A ROA with a subject of AS0 (AS0 ROA) is an attestation by the holder of a prefix that the prefix described in the ROA, and any more specific prefix, should not be used in a routing context. The route validation procedure will provide a “valid” outcome if any ROA matches the address prefix and origin AS even if other valid ROAs would provide an “invalid” validation outcome if used in isolation.  Consequently, an AS0 ROA has a lower relative preference than any other ROA that has a routable AS, as its subject.  This allows a prefix holder to use an AS0 ROA to declare a default condition that any route that is equal to or more specific than the prefix to be considered “invalid”, while also allowing other concurrently issued ROAs to describe valid origination authorizations for more specific prefixes.”

This means that AS0 in a ROA can be used to mark a prefix and all its more specific prefixes as Invalid and not to be used in a routing context. By publishing a ROA that lists AS0 as the only origin, it allows a resource holder to signal that a prefix (including its more specific prefixes) should not be routed. In other words, a BGP speaker should not accept or propagate routes containing AS0.

RFC7607 codifies the BGP speaker behaviour to handle AS0.

“A BGP speaker MUST NOT originate or propagate a route with an AS number of zero in the AS_PATH, AS4_PATH, AGGREGATOR, or AS4_AGGREGATOR attributes. 

An UPDATE message that contains the AS number of zero in the AS_PATH or AGGREGATOR attribute MUST be considered as malformed and be handled by the procedures specified in RFC7606 “treat-as-withdraw”

An UPDATE message that contains the AS number of zero in the AS4_PATH or AS4_AGGREGATOR attribute MUST be considered as malformed and be handled by the procedures specified in RFC6793 “attribute discard”

If a BGP speaker receives zero as the peer AS in an OPEN message, it MUST abort the connection and send a NOTIFICATION with Error Code “OPEN Message Error” and subcode “Bad Peer AS” (see Section 6 of RFC4271).  A router MUST NOT initiate a connection claiming to be AS0.”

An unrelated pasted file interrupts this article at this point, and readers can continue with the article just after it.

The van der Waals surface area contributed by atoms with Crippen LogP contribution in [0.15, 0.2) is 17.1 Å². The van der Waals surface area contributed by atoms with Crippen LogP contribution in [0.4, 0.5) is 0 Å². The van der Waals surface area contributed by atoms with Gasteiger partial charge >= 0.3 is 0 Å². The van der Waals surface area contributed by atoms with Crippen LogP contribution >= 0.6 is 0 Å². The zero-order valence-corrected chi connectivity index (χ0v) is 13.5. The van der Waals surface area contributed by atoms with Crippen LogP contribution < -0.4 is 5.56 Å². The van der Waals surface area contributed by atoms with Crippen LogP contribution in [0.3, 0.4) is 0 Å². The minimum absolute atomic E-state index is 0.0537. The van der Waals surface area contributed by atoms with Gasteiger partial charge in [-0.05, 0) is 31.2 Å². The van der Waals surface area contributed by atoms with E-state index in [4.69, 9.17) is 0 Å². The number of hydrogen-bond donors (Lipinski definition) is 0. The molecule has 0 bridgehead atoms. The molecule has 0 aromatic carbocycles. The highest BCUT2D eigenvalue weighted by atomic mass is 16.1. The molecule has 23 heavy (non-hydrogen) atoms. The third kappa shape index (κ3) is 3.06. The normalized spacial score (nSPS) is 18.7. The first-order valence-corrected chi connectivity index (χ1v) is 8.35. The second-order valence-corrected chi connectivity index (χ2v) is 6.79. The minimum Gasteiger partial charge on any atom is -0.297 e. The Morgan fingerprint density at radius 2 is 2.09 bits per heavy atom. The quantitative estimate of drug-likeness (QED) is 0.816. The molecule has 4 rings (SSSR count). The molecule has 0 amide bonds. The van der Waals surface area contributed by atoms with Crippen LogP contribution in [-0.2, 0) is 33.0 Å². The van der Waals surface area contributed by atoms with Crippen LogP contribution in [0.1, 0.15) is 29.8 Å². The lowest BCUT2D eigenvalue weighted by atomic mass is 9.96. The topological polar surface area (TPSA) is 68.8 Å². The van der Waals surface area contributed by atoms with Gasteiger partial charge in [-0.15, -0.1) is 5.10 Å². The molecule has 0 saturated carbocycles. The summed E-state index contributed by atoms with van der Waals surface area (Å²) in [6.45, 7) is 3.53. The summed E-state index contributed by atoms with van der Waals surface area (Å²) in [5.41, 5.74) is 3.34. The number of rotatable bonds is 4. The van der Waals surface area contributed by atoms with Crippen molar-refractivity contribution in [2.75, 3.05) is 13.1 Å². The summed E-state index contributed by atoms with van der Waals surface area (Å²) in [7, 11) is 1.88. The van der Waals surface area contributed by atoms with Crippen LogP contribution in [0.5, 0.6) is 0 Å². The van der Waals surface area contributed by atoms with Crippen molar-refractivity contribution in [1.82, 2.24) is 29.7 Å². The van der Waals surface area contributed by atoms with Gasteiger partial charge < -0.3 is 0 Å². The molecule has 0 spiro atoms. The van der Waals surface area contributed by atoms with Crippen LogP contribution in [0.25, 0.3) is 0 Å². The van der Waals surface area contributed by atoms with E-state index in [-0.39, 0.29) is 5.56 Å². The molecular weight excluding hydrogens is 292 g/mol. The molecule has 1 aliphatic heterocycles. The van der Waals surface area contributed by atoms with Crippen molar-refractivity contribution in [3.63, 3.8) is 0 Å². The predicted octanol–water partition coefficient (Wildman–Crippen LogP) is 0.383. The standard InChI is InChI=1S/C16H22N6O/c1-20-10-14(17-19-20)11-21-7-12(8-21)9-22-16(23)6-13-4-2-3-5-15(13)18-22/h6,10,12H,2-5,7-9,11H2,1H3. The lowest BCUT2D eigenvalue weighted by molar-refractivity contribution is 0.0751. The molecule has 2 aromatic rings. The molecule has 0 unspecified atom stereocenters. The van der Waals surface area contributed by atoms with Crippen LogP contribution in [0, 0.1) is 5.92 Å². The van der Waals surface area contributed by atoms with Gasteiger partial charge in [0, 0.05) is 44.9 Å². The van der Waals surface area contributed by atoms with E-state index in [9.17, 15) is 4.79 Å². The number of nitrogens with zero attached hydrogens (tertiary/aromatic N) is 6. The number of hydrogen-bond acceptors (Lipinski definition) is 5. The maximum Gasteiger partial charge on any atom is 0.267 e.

Returning to RFC6491, this ‘Recommends’ that IANA issue an AS0 ROA for all reserved IPv4 and IPv6 resources not intended to be routed, to all Unallocated Resources – namely Resources that have not yet been allocated for special purposes to Regional Internet Registries (RIRs) – or to other resources that are not intended to be globally routed.

This measure can greatly enhance the effectiveness of RPKI and routing security in general, but network operators should also take a look at the MANRS initiative – which is supported by the Internet Society. This specifies additional actions including filtering, anti-spoofing, coordination, as well as support for global validation mechanisms such as RPKI and currently encompasses over 200 Autonomous Systems around the world, including some of the largest ISPs.

If you’re a network operator or IXP, then please see how you can help contribute towards improving the security and resilience of the global routing system.

Further Information

Building Trust Improving Technical Security Technology

NDSS 2019 Highlights the Best in Security Research

Tomorrow, the 26th consecutive Network and Distributed System Security Symposium (NDSS) is set to kick off in San Diego, CA. NDSS is a premier academic research conference addressing a wide range of topics associated with improving network and system security. A key focus of the Internet Society has long been improving trust in the global open Internet and all of its connected devices and systems. In today’s world, we need new and innovative ideas and research on the security and privacy of our connected devices and the Internet that connects them together.